Despite all this mutual attention and interest between the two countries, it was sad for me to observe that Albania’s perception of Turkey has long been mediated by FETO. The terrorist organization reached out to the country right after the collapse of the communist regime. Given that Albania was the most closed communist regime during the Cold War under the rule of Enver Hodja, the country’s meeting with FETO in such a critical juncture (right after its opening), made a significant impact on its future.

Fetullah Gulen terrorist organization still markets itself to the Albanian people as a legitimate Turkish schooling network and exploits the pro-Turkish feelings of unaware Albanian parents, who send their children to these FETO schools

Under the guise of education, the organization built a schooling system in the country way earlier and better compared to the rest of its global operation network. Besides Epoka University and Bedir University, the organization also runs many other schools in the country, ranging from universities to lower degree programs. The tragicomic part of this is that many of these schools use trademark-like names for Turkey. For instance, they are named after significant people such as Zubeyde Hanim (mother of the founder of the Turkish Republic, Mustafa Kemal Ataturk), Mehmet Akif Ersoy, and Turgut Ozal (famous Turkish PM and President, respectively from 1983 to 1989, and from 1989 to his death in 1993). Hence, FETO still markets itself to the Albanian people as a legitimate Turkish schooling network and exploits the pro-Turkish feelings of unaware Albanian parents, who send their children to these FETO schools.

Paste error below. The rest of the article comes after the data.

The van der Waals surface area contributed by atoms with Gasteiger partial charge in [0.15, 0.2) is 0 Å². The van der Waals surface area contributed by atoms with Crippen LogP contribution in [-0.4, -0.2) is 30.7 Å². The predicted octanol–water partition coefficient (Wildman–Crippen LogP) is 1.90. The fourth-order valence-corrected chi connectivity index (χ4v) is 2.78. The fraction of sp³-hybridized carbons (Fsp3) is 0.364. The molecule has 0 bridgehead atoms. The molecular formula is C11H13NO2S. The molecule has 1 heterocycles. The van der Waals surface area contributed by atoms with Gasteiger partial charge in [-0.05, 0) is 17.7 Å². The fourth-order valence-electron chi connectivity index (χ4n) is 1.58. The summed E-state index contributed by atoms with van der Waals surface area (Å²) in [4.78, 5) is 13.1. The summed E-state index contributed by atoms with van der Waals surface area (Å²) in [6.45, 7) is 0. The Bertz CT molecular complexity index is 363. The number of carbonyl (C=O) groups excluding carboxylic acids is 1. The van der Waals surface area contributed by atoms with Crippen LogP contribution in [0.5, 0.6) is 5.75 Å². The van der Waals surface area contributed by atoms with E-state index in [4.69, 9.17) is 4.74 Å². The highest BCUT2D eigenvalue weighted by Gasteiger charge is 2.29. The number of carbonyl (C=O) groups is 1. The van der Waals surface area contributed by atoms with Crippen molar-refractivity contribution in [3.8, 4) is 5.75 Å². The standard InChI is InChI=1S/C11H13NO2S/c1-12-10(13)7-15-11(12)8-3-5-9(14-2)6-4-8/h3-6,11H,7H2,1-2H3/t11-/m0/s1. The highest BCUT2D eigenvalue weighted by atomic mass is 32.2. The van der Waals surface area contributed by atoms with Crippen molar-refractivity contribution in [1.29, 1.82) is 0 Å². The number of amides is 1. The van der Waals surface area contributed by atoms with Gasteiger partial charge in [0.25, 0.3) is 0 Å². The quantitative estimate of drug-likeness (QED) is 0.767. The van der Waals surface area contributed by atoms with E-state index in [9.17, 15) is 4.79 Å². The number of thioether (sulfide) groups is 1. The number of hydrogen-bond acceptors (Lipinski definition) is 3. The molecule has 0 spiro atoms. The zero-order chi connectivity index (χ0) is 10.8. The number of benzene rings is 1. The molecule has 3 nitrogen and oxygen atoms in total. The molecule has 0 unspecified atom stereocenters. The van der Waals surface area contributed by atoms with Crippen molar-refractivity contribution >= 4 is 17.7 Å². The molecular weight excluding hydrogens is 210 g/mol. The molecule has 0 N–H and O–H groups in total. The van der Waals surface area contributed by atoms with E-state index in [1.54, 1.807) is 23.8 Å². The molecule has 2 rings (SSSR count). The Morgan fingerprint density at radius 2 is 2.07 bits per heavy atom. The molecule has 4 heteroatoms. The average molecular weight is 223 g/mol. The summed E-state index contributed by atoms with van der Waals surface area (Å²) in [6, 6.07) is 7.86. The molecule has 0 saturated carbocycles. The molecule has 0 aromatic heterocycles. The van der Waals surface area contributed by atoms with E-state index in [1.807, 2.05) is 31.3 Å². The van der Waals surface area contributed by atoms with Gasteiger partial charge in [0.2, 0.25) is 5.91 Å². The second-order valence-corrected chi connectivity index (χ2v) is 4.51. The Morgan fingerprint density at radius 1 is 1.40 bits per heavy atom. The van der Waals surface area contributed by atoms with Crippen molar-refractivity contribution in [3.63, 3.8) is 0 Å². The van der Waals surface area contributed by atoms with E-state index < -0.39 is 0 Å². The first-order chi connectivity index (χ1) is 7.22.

The terrorist organization is also well rooted in the sectors of religious service and health in Albania. However, the most worrying one for me is the schools under their control. The organization is trying to cultivate a whole new generation in Albania under the false pretense of a Turkish schooling network.

Turkey is now providing direct and vivid channels of communication without the FETO interception, and is opening schools in Albania with the Maarif Foundation. Ankara is also pushing hard for the Albanian government to take steps on the situation of these schools and for the extradition of specific FETO members, yet unlike many other countries, the Albanian authorities are yet to respond to these demands. As it stands, Albania seems to be the country where FETO centers its activities in the Balkans. The status of FETO in Albania will be a determinant of future relations with Turkey, which carries a risk of being poisoned by FETO’s operations, and it will also be a determinant for the survival of FETO in the Balkans, where it has nowhere else to go due to the cooperative efforts of other Balkan countries with Turkey.

Hüseyin Alptekin
Hüseyin Alptekin is Assistant Professor at Istanbul Şehir University and researcher at SETA. He received his PhD degree from the University of Texas at Austin in 2014. Among his academic interests are comparative political institutions, ethnic politics, nationalism, politics of Turkey, and the Middle East. His research has been published, among others, in Ethnic and Racial Studies, Mediterranean Politics, Nationalism and Ethnic Politics, Afro Eurasian Studies, Insight Turkey, and Wiley-Blackwell Encyclopedia of Political Thought.